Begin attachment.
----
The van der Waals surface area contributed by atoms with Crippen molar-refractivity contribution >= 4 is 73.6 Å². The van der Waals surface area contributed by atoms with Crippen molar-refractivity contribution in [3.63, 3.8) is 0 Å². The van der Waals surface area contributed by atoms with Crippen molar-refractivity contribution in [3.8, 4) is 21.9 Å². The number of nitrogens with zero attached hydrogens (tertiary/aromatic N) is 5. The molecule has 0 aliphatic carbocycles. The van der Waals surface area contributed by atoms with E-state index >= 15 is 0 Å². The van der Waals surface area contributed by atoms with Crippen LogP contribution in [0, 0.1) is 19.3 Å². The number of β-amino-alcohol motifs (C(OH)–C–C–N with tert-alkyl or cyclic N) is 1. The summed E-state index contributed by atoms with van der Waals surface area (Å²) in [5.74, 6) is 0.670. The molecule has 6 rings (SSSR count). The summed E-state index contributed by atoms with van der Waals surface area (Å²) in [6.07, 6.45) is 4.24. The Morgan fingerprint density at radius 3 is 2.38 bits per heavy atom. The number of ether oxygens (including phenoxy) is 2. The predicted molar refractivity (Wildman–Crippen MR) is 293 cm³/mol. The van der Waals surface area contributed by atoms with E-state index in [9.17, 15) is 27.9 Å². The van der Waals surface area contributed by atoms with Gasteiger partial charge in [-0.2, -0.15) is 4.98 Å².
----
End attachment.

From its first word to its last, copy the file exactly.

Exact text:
The van der Waals surface area contributed by atoms with Crippen molar-refractivity contribution >= 4 is 73.6 Å². The van der Waals surface area contributed by atoms with Crippen molar-refractivity contribution in [3.63, 3.8) is 0 Å². The van der Waals surface area contributed by atoms with Crippen molar-refractivity contribution in [3.8, 4) is 21.9 Å². The number of nitrogens with zero attached hydrogens (tertiary/aromatic N) is 5. The molecule has 0 aliphatic carbocycles. The van der Waals surface area contributed by atoms with E-state index >= 15 is 0 Å². The van der Waals surface area contributed by atoms with Crippen LogP contribution in [0, 0.1) is 19.3 Å². The number of β-amino-alcohol motifs (C(OH)–C–C–N with tert-alkyl or cyclic N) is 1. The summed E-state index contributed by atoms with van der Waals surface area (Å²) in [5.74, 6) is 0.670. The molecule has 6 rings (SSSR count). The summed E-state index contributed by atoms with van der Waals surface area (Å²) in [6.07, 6.45) is 4.24. The Morgan fingerprint density at radius 3 is 2.38 bits per heavy atom. The number of ether oxygens (including phenoxy) is 2. The predicted molar refractivity (Wildman–Crippen MR) is 293 cm³/mol. The van der Waals surface area contributed by atoms with E-state index in [9.17, 15) is 27.9 Å². The van der Waals surface area contributed by atoms with Gasteiger partial charge in [-0.2, -0.15) is 4.98 Å².